Insurance Day Podcast: Finding the perfect WFH balance
Covid forced the market to adapt quickly to remote working
In a conversation with Matthew Fosh, executive chairman at the Optio Group, Insurance Day attempts to figure out the best ratio of remote to in-office working
Historically, the Lloyd's underwriting room has been a bustling place where waiters carrying coffee trays scampered around brokers and underwriters conducting business on crowded wooden benches. Brokers would wait hours to speak to the right underwriter, and business deals were regularly celebrated with lunches at restaurants around the corner.
These days the physical activity on the ground floor of the Lime Street building is an anaemic version of what it once was.
When Covid hit, business that had long been conducted in person was shuttered away behind the screen of Zoom calls as new insurtech and communications firms scrambled to find quick solutions to keep the industry up and running despite a global pandemic.
After a year-and-a-half of closure, in September 2021 Lloyd's informed its employees in its half-year results they would be returning to the office three days a week. The Lloyd's building had previously opened in April of that year for "essential workers" and the underwriting room reopened a month later.
Chief executive, John Neal, wrote in a statement: "Colleagues across the corporation and market successfully adapted to the new virtual ways of working and our digital capabilities stood up well; enabling customers to access cover and recover from loss."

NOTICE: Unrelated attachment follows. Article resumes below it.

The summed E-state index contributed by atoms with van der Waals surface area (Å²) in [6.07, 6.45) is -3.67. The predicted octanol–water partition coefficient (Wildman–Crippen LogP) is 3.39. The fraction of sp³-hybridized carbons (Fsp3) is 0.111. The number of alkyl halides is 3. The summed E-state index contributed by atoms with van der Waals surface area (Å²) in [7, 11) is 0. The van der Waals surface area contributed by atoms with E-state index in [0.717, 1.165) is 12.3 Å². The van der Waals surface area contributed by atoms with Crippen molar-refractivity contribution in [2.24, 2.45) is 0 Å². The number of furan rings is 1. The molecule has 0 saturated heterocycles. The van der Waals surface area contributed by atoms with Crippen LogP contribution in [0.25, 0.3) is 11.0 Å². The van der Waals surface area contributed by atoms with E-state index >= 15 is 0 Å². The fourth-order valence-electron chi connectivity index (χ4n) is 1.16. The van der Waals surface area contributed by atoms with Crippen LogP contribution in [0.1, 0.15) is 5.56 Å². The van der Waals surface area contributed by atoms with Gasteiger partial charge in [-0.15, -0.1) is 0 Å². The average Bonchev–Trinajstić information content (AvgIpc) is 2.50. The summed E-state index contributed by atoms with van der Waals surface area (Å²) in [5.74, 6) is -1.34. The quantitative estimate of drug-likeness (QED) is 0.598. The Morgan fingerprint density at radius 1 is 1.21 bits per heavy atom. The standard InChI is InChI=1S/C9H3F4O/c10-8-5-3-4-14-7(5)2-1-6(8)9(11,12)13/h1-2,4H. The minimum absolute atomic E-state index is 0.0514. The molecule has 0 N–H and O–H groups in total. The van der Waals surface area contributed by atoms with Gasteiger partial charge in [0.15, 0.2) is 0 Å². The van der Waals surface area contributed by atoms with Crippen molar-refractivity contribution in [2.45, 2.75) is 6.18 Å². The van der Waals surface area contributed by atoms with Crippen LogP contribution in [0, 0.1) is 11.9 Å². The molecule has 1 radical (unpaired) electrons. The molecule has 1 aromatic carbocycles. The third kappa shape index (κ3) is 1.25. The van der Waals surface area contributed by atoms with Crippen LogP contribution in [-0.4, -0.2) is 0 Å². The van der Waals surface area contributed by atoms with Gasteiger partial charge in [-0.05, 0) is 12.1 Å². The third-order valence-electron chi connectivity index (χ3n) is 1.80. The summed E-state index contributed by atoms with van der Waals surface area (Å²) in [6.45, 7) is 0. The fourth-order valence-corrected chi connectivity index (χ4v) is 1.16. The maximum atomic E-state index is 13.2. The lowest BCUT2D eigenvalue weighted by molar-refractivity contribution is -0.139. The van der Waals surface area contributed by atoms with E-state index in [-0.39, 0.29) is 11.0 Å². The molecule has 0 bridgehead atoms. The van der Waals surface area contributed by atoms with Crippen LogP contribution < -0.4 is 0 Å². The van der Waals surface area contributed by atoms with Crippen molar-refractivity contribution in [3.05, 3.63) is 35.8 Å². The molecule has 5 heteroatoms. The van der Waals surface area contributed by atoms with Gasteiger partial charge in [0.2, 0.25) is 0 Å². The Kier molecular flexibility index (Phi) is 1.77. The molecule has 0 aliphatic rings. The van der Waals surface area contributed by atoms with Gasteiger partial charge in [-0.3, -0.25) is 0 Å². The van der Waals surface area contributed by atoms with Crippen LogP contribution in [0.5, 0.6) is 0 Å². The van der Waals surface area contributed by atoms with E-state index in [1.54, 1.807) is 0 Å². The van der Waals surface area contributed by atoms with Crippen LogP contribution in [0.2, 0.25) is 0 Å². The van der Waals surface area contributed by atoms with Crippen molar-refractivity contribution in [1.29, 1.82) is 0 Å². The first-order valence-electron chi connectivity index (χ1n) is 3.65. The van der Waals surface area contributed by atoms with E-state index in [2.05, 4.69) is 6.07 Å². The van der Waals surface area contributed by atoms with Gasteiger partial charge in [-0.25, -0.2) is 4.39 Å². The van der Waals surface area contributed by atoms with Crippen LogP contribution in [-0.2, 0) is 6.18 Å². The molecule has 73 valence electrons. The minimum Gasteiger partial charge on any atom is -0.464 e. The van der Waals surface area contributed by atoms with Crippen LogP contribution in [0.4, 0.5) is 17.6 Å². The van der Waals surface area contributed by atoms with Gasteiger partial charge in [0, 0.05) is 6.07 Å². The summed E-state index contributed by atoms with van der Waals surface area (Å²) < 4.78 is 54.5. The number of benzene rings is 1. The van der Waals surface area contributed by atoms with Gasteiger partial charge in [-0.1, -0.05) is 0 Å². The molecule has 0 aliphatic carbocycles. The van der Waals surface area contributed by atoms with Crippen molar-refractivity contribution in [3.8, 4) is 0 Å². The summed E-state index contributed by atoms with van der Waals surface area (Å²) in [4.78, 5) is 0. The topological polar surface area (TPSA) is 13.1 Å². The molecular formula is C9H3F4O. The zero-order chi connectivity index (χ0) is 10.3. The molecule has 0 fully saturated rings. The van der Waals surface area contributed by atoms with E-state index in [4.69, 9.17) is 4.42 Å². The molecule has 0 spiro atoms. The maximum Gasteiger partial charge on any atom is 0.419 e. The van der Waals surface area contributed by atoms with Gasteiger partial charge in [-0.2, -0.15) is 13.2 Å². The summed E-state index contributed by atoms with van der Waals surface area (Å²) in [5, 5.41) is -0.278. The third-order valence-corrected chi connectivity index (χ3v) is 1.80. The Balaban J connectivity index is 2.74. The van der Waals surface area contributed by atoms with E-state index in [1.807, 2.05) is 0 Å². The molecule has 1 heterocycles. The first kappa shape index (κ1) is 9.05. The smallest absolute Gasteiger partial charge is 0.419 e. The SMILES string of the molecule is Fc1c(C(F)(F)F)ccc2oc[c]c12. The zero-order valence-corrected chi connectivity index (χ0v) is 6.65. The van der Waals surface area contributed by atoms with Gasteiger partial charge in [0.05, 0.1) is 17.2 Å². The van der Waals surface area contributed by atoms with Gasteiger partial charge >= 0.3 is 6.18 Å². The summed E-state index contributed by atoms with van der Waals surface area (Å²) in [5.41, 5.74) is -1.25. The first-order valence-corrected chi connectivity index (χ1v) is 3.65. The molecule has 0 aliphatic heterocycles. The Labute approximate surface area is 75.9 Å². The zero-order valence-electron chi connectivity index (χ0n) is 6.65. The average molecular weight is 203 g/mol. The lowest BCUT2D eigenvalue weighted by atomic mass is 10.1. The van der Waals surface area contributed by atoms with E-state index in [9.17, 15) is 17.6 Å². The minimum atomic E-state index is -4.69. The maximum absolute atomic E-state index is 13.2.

Although many employees in the insurance industry have returned to the underwriting room and their offices throughout the City, remote work has become part of the new norm. Recruiters, stuck in a fierce competition for talent, boast of their company's flexible work schemes in ways that would not have been imaginable before the pandemic.
Matthew Fosh, executive chairman at the Optio, tells Insurance Day this trend of moving towards remote work was slowly underway even before Covid proved that working from home can sometimes be just as efficient as pulling a 9 to 5 in the office. The question now, however, is what is the golden ratio of remote to in-office work, and what price can any company afford to put on a loss of human connection if too many people stay home and never meet up with their colleagues.